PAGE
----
Where’s Mitt Romney Going to Come Up With $7 Trillion?
I made a mistake. In the article below, I said it would take some very high rates of growth to close the $7 trillion gap in Mitt Romney’s budget plan. It turns out the gap is not quite so big, depending on your assumptions.
The critical assumption I made was that the federal government would collect 22% of gross domestic product in taxes between 2013 and 2022, instead of the 19% to 21% forecast by the Congressional Budget Office (CBO). At this collection rate, it turns out that the annual rate of economic growth would only have to be higher than the CBO’s forecast by about 1.5 percentage points, not 9 percentage points. If the collection rates were the same as the CBO predicted, then growth would have to be about 2.7 percentage points higher.
If we put Social Security and Medicare taxes off-limits, then we’d need growth to be about 2.5 percentage points higher than the forecast in every year from 2013 to 2022, not 16 percentage points.
I found the error in my calculations after receiving a couple of requests for my spreadsheet. Before sending it out, I decided to take a second look myself. I’m grateful to those who asked to see the figures, and I regret my error. I apologize to you and to the Romney campaign. But I would note, too, that raising the nation’s annual rate of GDP growth by 2.5 percentage points or even just 1.5 is no easy feat.
On Sunday, Pierre Omidyar, the founder of eBay, asked a simple questionon Twitter: “How much faster would economy have to grow than current projections to pay for $7 trillion Mitt Romney wants to add to deficit?”
The $7 trillion figure in the question comes from the combination of $2 trillion in new spending on defense and $5 trillion in tax cuts. The answer, like almost anything in economics, depends on your assumptions. But let’s try to make some reasonable ones and see where they take us.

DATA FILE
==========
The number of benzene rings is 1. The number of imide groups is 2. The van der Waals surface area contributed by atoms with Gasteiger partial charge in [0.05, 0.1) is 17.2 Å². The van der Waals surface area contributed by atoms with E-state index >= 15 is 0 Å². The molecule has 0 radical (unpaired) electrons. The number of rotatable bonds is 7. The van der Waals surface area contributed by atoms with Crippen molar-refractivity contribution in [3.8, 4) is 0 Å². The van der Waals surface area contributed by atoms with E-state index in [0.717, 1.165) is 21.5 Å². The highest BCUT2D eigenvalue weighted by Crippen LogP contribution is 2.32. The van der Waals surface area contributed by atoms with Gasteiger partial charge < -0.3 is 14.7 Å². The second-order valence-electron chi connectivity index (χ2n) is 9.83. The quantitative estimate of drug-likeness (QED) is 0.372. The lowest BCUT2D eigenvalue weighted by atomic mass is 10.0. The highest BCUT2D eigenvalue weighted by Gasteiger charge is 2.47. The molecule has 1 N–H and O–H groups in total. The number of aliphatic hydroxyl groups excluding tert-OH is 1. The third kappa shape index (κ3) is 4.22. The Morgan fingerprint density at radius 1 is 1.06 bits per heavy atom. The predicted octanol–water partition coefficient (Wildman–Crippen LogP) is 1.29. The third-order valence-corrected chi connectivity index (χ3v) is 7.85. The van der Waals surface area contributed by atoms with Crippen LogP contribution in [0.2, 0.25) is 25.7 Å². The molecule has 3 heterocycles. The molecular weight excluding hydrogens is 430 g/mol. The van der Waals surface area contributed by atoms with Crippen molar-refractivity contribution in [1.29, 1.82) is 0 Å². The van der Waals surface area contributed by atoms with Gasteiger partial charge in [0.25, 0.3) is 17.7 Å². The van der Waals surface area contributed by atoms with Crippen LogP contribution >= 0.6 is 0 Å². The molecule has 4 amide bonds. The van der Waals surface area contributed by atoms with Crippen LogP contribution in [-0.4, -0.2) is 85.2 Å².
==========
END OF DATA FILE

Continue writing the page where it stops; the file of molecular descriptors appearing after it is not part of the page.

In 2013, the economy will produce about $16 trillion in goods and services; that’s our gross domestic product (GDP). And in good years – and we’re assuming 2013 to 2022 will be better than 2008 through 2012 – the Internal Revenue Service (IRS) collects about 19% to 21% of GDP in taxes. It’s important to say “in good years”, because tax collections – especially from corporations – fall during economic downturns.
In the current forecast from the Congressional Budget Office (CBO), the economy will grow by 4.4% to 6.5% annually, without adjusting for inflation, from 2013 to 2022. The question is, how much faster would it have to grow to collect $7 trillion more in taxes?
With faster growth will probably come higher corporate profits and bigger collections, even on a proportional basis. So abstracting from any changes to tax rates and loopholes that Romney might implement, let’s assume that the IRS would collect 22% of GDP in taxes – not 19% to 21% – during this prolonged boom. By itself, this assumption adds about $3 trillion to revenue over the next ten years.
Where would the other $4 trillion come from? It would have to come from growth in the economy – a lot of growth. In fact, by my calculations the annual growth rate of the economy would have to rise by 9 percentage points above the CBO’s current projections. In other words, the United States would have to grow almost twice as fast as China over the coming decade in order to close the $7 trillion gap. This is practically impossible, no matter what other improvements Romney might make in the economy.
There’s one more complication. In 2006 and 2007, our most recent “good years”, roughly a third of the collections went to the Social Security and Medicare programs. It’s not clear that Romney would be able to use that money to pay for his extra spending. If he couldn’t, then economic growth would have to pick up even more to close the budget gap. Tax collections would have to rise by about $10 trillion over the next ten years. For that to happen, the growth rate of the economy would have to rise by 16 percentage points. If it does, Romney will surely get the Nobel in economics!
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